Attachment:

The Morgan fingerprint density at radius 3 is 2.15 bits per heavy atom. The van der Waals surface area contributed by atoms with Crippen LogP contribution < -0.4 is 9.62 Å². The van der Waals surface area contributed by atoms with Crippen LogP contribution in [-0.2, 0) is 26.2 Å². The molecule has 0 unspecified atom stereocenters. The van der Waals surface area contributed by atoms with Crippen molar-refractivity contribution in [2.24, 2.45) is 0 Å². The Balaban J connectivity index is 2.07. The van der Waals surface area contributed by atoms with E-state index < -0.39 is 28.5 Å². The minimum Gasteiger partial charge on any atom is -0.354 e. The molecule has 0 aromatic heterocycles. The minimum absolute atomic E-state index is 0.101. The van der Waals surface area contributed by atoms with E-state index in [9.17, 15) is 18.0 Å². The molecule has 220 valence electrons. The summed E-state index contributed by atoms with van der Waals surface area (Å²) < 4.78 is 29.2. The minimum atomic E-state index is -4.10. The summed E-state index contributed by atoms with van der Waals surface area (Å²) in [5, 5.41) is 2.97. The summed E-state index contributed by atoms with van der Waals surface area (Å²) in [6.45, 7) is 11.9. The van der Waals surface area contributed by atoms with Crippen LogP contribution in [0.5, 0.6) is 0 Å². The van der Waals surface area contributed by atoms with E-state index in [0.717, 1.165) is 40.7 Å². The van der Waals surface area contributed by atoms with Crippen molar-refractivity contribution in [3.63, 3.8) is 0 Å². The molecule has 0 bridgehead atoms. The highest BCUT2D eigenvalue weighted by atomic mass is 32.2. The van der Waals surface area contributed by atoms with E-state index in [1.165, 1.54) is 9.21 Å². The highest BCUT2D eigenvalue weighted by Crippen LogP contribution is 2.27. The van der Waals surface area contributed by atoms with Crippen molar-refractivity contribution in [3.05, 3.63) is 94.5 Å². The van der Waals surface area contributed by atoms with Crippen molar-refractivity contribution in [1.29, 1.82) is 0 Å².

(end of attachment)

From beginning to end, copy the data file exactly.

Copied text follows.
The Morgan fingerprint density at radius 3 is 2.15 bits per heavy atom. The van der Waals surface area contributed by atoms with Crippen LogP contribution < -0.4 is 9.62 Å². The van der Waals surface area contributed by atoms with Crippen LogP contribution in [-0.2, 0) is 26.2 Å². The molecule has 0 unspecified atom stereocenters. The van der Waals surface area contributed by atoms with Crippen molar-refractivity contribution in [2.24, 2.45) is 0 Å². The Balaban J connectivity index is 2.07. The van der Waals surface area contributed by atoms with E-state index < -0.39 is 28.5 Å². The minimum Gasteiger partial charge on any atom is -0.354 e. The molecule has 0 aromatic heterocycles. The minimum absolute atomic E-state index is 0.101. The van der Waals surface area contributed by atoms with E-state index in [9.17, 15) is 18.0 Å². The molecule has 220 valence electrons. The summed E-state index contributed by atoms with van der Waals surface area (Å²) < 4.78 is 29.2. The minimum atomic E-state index is -4.10. The summed E-state index contributed by atoms with van der Waals surface area (Å²) in [5, 5.41) is 2.97. The summed E-state index contributed by atoms with van der Waals surface area (Å²) in [6.45, 7) is 11.9. The van der Waals surface area contributed by atoms with Crippen LogP contribution in [0.5, 0.6) is 0 Å². The van der Waals surface area contributed by atoms with E-state index in [0.717, 1.165) is 40.7 Å². The van der Waals surface area contributed by atoms with Crippen molar-refractivity contribution in [3.63, 3.8) is 0 Å². The molecule has 0 bridgehead atoms. The highest BCUT2D eigenvalue weighted by atomic mass is 32.2. The van der Waals surface area contributed by atoms with E-state index in [1.165, 1.54) is 9.21 Å². The highest BCUT2D eigenvalue weighted by Crippen LogP contribution is 2.27. The van der Waals surface area contributed by atoms with Crippen molar-refractivity contribution in [3.05, 3.63) is 94.5 Å². The van der Waals surface area contributed by atoms with Crippen molar-refractivity contribution in [1.29, 1.82) is 0 Å².